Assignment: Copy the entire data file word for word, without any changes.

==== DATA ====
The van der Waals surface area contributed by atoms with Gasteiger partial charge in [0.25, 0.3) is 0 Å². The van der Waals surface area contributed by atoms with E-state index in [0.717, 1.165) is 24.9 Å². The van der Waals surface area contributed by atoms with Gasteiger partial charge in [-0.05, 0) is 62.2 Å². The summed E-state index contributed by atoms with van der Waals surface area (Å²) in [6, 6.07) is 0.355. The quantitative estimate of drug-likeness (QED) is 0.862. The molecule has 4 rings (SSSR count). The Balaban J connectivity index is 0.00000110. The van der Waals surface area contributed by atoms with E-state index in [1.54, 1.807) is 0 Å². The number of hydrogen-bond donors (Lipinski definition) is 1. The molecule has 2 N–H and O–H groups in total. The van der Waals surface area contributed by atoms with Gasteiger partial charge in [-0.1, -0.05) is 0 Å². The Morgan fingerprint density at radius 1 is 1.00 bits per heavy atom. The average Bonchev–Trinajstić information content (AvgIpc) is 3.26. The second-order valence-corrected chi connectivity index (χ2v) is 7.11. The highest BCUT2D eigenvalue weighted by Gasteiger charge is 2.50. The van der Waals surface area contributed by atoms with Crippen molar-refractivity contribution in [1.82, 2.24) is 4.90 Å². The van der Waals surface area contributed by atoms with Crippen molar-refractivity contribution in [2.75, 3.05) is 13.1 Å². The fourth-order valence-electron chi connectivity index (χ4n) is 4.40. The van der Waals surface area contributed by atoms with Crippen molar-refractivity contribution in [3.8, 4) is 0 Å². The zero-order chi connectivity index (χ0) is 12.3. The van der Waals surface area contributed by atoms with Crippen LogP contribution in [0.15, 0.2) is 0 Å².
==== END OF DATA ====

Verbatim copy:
The van der Waals surface area contributed by atoms with Gasteiger partial charge in [0.25, 0.3) is 0 Å². The van der Waals surface area contributed by atoms with E-state index in [0.717, 1.165) is 24.9 Å². The van der Waals surface area contributed by atoms with Gasteiger partial charge in [-0.05, 0) is 62.2 Å². The summed E-state index contributed by atoms with van der Waals surface area (Å²) in [6, 6.07) is 0.355. The quantitative estimate of drug-likeness (QED) is 0.862. The molecule has 4 rings (SSSR count). The Balaban J connectivity index is 0.00000110. The van der Waals surface area contributed by atoms with E-state index in [1.54, 1.807) is 0 Å². The number of hydrogen-bond donors (Lipinski definition) is 1. The molecule has 2 N–H and O–H groups in total. The van der Waals surface area contributed by atoms with Gasteiger partial charge in [-0.1, -0.05) is 0 Å². The Morgan fingerprint density at radius 1 is 1.00 bits per heavy atom. The average Bonchev–Trinajstić information content (AvgIpc) is 3.26. The second-order valence-corrected chi connectivity index (χ2v) is 7.11. The highest BCUT2D eigenvalue weighted by Gasteiger charge is 2.50. The van der Waals surface area contributed by atoms with Crippen molar-refractivity contribution in [1.82, 2.24) is 4.90 Å². The van der Waals surface area contributed by atoms with Crippen molar-refractivity contribution in [2.75, 3.05) is 13.1 Å². The fourth-order valence-electron chi connectivity index (χ4n) is 4.40. The van der Waals surface area contributed by atoms with Crippen molar-refractivity contribution in [3.8, 4) is 0 Å². The zero-order chi connectivity index (χ0) is 12.3. The van der Waals surface area contributed by atoms with Crippen LogP contribution in [0.15, 0.2) is 0 Å².